For work they pay me and you know what they do? They give me some of my money, but some of it they put into a “workplace savings” and some of it they put into a “health savings account.” Some of it goes toward “health insurance” but that does not count what goes toward the “dental insurance” which is not the same as the “vision plan.” On top of the fact that I on my own have a checking account, a savings account, two credit cards, a gas card, heat, rent, electric, cable, car insurance. And a work expense card. And a work expense phone card. And a Blockbuster video card I got in a different state because I was bored.
If I was a wise man I would shrewdly invest my money and make it grow. The problem is I use all my shrewdery on my job. I don’t come home to be shrewd. Invest my money? It’s in too many places already. Keeping track of where my money is or is supposed to be is harder than keeping track of birthdays in my family, and I have 11 siblings.
And budget. The bravest, strongest, and holiest people budget. They make a plan for what they want to do with their first million, or thousand, or hundred, and then they plan how long they want it to take for them to achieve it, and then they figure out how much to set aside from every paycheck to make all their dreams come true. Someday I would like to buy a house. But I am not sure when. Or where. Or how much houses will cost then. And I will need to replace my car someday. But I am not sure when (if I even have a choice). Or what kind of car I want next.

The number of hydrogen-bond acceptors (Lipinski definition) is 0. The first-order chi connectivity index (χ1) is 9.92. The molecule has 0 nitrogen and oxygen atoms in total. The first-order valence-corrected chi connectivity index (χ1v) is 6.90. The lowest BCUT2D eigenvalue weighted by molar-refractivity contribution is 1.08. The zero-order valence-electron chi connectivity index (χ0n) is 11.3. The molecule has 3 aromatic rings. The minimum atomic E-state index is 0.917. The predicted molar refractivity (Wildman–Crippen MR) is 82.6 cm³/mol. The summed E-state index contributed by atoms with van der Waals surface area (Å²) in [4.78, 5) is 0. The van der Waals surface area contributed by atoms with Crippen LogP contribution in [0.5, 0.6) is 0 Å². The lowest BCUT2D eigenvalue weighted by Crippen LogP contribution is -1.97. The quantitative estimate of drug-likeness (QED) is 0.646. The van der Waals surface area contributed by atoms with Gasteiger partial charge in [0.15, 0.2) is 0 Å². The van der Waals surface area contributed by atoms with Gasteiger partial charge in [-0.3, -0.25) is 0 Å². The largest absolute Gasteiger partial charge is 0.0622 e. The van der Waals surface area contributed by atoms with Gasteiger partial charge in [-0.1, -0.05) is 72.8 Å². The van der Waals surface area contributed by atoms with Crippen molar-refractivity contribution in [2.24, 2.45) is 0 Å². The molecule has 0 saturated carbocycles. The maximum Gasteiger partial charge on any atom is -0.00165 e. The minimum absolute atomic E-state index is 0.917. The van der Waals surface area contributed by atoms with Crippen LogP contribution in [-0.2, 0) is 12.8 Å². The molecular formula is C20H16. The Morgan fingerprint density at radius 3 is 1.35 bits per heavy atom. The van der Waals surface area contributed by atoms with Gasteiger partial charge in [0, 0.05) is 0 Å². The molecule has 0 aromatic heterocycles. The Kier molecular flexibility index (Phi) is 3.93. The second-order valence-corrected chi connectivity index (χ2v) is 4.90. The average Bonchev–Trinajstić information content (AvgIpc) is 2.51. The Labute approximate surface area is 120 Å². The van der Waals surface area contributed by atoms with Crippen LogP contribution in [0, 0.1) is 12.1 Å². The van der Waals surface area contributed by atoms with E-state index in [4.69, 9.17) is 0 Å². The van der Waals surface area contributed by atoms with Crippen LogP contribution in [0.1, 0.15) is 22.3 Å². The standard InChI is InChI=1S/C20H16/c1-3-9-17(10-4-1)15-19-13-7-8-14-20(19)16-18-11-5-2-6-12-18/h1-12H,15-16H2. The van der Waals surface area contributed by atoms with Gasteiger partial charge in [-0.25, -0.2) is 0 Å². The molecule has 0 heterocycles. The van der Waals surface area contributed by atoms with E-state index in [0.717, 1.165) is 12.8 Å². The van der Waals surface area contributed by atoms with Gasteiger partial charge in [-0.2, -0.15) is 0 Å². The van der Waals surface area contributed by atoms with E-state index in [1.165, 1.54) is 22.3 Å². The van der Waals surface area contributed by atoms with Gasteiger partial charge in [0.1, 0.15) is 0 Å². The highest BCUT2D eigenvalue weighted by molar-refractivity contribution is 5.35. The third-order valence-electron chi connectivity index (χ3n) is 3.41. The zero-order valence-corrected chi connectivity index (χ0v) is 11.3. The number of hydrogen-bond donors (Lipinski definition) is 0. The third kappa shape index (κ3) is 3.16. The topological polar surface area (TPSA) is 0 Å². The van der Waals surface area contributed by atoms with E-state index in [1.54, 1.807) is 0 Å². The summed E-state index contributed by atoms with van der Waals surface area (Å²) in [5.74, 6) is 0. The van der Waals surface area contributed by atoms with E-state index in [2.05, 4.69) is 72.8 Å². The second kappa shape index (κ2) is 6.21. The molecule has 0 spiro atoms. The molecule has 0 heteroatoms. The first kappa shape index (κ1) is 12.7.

I’m supposed to make up my mind about that in advance, so that when I do it I know I’ve done the right thing. But I know that once you decide to do something, really decide on it, it feels a lot more right when you do it. It doesn’t mean it is more right, you just like to congratulate yourself on your own rightness.
But nevermind. I concede. It’s better to have a budget. I just don’t want to try to think about it. Budget for my dental costs? I Hearby Do Solemnly Swear or Affirm That I Shall Have My First Cavity At Age 31. It Shall Cost Me $235.34 Co-Pay After Negotiated Price. Until Then I Shall Only Buy Toothpaste And Dental Floss, The Price Of Each Inflating At Exactly 3.67% For The Next 4.3 Years. And Thus Shall Be My Budget For Dental Care. Amen.
I used to have a good excuse for not budgeting. I had no idea what money I was going to make (that summer doing odd jobs as called upon) and I had no idea how much money I was going to spend (on utterly new life expenses like car insurance). That excuse has kind of dissipated, though.
This is what I do. I keep track of what I spent. I only keep track of what I spend in ways that are easy to cross-check–credit cards and so forth. Cash payments are a black hole in my financial universe. I can tell the money left but I don’t know where it went. Every now and then I check and make sure the receipts I have logged match the statements I have gotten back.
Every now and then means about twice a year. I just did that on Sunday. Well, half of it. I spent most of Sunday avoiding doing it so I only got halfway through. I already feel a lot better though. There was a slag heap of statements clinging to my desk on the left side of my keyboard and it is gone now. Except for one new receipt. I bought groceries today (and I didn’t tip the bagger–another soul goes to hell). But one day, after I am all caught up on the history of my expenses, I am going to analyze it and then I am going to budget based on what I see. And after that I am going to invest.
And then I will be perfect and you can all come to my house and ask me how I did it.